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MLA Jessome Tables Bills to Improve Emergency Preparedness in Nova Scotia

Mar 26, 2024

Hammonds Plains-Lucasville MLA and Emergency Management Office critic Ben Jessome will table several bills today in response to community concerns after devastating wildfires swept his riding on May 28th, 2023.

“Our community has dealt with unimaginable tragedy and loss this past year from the wildfire,” said Jessome. “Today’s bills reflect the work of the community to come up with practical solutions the government can implement to help victims of wildfires and strengthen emergency preparedness for all Nova Scotians, now and in the future.”


Property tax assessments are often punitive for victims of emergencies and disasters. An amendment to the Assessment Act would ensure those impacted by emergencies such as wildfires, hurricanes, and floods won’t lose their property tax assessment cap by when reconstructing their home.


The Emergency Preparedness Act would improve and standardize emergency responsiveness by creating a specific fund to respond to disasters and emergencies for things such as the purchase of equipment, assistance to municipalities, and relief for victims.


The Emergency Access and Connector Roads Act would establish an infrastructure fund for emergency access and connector roads in areas deemed high-risk by municipalities, emergency management officials, and other experts.


Additional Quotes:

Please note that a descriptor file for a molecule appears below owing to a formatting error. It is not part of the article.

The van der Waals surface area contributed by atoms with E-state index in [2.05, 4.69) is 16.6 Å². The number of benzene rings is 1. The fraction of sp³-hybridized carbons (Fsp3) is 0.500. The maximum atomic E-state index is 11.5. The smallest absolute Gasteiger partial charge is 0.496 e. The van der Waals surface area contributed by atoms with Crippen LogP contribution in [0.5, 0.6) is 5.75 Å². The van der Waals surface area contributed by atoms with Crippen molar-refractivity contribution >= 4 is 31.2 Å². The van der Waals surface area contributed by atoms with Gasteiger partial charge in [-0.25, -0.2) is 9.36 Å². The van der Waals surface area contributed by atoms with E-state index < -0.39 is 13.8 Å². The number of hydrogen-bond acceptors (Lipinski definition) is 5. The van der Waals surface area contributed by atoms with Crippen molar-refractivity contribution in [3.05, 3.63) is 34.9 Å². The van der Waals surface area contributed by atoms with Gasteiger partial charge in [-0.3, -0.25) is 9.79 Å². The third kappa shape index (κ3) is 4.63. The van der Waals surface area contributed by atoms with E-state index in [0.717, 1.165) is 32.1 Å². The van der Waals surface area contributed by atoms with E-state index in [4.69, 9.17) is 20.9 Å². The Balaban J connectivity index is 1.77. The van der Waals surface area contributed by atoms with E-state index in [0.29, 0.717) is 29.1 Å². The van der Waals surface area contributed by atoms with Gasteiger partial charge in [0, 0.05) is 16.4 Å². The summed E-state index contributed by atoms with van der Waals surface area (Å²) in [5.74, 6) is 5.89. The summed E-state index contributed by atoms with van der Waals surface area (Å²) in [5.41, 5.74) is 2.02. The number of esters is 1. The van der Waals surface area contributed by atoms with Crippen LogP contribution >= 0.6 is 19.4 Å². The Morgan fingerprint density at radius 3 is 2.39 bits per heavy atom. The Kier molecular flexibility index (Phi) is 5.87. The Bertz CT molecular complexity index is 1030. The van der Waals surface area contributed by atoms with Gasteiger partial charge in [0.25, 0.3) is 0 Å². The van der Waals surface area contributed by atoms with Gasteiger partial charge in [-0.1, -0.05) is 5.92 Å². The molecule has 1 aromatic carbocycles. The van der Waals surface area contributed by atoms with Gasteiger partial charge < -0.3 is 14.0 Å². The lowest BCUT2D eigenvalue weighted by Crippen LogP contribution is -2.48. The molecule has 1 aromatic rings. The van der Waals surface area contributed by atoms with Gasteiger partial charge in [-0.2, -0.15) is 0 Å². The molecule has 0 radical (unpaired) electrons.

“Subdivisions are in great need of egress. Residents are requesting the province to provide funding to help support HRM in ensuring residents have the ability to evacuate their subdivisions through multiple routes. Residents should never be forced to be stuck in a traffic jam within their subdivision. This happened on May 28th in Highland Park Subdivision. We need to see the province and HRM work together for all residents from this point forward.”

- Marion Gillespie, Board Member and Former Chair of Highland Park Ratepayers Association


"The Capped Assessment Program was put in place by the Province of Nova Scotia in 2005 to protect Nova Scotians from sudden and dramatic increases in property assessments. The government at the time was concerned that people would be forced out of their homes due to rising taxes.


I believe that when writing the legislation, the drafters did not consider what would happen if someone experienced a disaster that took away their home and had to rebuild. This is particularly true given that, at the time, the cost to rebuild was lower, and the differences between capped assessments and fair market value assessments were not as significant despite fears it could get there.


Now, disaster victims who lose their homes and work to rebuild their homes will face sudden and dramatic increases in property assessments as their capped values will be removed and replaced with a new fair market value post build, less only a small savings differential. For some, this increase has already resulted in a 38% increase to their tax bills and, for others, could mean more than doubling it. Now, disaster victims could be forced out of their homes due to rising taxes. The same problem is here, and we need the government to bring in a regulation or legislative change that helps ensure disaster victims are protected from this sudden and dramatic increase when reconstructing their homes. Fixing this will only help disaster victims, including wildfire victims, to not be penalized by unintended consequences. We call upon the government to do the right thing."

- Tricia Murray-d'Eon, Highland Park Resident

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